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Louie Villaneuva/the Gauntlet

Split Screen

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University of Calgary dance professors Michèle Moss and Melanie Kloetzel are exploring contemporary and jazz dance in the performance Split Screen, part of the School of Creative and Performing Arts Professional Series.

Moss examines ways of depicting past, present and future through movement in her piece Falling Into Spirit, which draws from Moss’s Jamaican heritage and the tradition of possession or healing dances. Kloetzel delves into an exploration of female strength and sexuality in TESTament, which investigates Pussy Riot and the representations of Mary.

In a second performance, Kloetzel re-enacts parts of Geoffrey Chaucer’s The Canterbury Tales in dance duets between different characters.

For Moss, the project was about changing gears following a health crises that threatened her ability to dance.

“My work is often highly rhythmical, highly energetic and very fast,” Moss says. “So there is some space in it. There are some meditative pauses and moments to think.”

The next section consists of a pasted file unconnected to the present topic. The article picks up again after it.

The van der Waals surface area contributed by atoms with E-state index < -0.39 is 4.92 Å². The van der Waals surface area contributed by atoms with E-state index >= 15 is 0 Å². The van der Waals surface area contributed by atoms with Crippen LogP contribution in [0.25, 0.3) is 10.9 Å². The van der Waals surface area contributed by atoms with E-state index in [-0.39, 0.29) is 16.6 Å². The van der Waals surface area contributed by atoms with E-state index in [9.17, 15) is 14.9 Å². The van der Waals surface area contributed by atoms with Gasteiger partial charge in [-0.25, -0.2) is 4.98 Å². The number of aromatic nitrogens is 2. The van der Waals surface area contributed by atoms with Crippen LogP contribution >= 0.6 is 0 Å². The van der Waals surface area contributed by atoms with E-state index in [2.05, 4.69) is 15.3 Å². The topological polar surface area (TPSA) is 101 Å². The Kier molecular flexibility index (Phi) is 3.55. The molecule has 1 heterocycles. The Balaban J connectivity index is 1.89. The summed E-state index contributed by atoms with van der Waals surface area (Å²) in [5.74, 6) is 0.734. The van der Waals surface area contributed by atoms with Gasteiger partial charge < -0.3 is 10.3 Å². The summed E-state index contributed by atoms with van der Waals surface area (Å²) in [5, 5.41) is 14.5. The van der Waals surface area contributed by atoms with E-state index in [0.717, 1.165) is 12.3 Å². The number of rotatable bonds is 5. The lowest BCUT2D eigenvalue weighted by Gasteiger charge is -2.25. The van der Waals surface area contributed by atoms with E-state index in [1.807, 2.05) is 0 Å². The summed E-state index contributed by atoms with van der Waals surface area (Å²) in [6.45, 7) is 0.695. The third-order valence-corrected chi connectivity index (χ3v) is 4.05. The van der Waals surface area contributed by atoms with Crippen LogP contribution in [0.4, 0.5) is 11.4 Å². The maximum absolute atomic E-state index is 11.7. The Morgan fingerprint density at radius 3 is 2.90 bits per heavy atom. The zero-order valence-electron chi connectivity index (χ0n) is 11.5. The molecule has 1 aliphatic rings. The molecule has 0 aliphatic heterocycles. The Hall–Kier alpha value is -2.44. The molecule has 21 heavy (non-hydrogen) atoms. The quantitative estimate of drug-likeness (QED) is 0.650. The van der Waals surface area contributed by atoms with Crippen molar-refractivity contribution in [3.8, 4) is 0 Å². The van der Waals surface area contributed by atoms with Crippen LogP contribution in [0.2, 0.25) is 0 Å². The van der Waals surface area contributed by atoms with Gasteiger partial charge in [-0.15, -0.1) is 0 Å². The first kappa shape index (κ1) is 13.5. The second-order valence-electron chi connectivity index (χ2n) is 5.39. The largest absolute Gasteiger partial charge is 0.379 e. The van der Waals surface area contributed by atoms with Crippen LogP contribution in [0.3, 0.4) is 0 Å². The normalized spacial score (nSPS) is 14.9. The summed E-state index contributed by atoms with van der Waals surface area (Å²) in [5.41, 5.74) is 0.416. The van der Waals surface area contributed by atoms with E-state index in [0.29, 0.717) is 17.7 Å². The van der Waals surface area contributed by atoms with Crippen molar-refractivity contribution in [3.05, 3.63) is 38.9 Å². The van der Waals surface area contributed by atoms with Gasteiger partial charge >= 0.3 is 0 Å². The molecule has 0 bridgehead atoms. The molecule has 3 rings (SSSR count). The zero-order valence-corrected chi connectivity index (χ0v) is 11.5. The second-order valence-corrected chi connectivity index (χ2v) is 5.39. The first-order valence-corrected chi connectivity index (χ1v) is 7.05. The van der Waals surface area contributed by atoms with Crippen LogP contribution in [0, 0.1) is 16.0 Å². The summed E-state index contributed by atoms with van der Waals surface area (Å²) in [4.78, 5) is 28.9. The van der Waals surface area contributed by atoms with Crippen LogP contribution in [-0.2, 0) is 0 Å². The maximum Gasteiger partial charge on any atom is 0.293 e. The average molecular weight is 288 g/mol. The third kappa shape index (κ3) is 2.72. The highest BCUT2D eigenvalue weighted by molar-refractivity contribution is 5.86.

For her, it was about considering the human condition, about looking backward and forward through life and wondering what it all means.

The three dancers in Moss’s piece, Deanne Walsh, Natasha Korney and Margarita Kozhevnikova, represent aspects of the past, present and future.

“My research is focusing a lot lately on reflexivity and what it means to contemplate what yesterday was and what tomorrow will be,” Moss says. “When you’re in full flight, at your highest potential in terms of physicality, it’s youth. Your experience and your understanding of the human condition comes with age.”

Kloetzel and Walsh developed the TESTament performance when they both became fascinated by the Pussy Riot controversy, which was when three members of the Russian feminist punk rock band were imprisoned for hooliganism.

“[Pussy Riot] were interested in the strength of women and the strength coming through beauty and sexuality. They try to combine them,” Kloetzel says. “They’re not trying to deny beauty or sexuality. They are using those as parts of their strength.”

From the Pussy Riot’s church protest to the Hail Mary prayer, nursery rhymes and a talk show host and dancer, the performance plays with different representations of women and draws from the idea of women as power and the representations of Mary.

Split Screen runs Jan. 23–25 at the University Theatre. Tickets are $10 for students.

For tickets visit the Ucalgary website.

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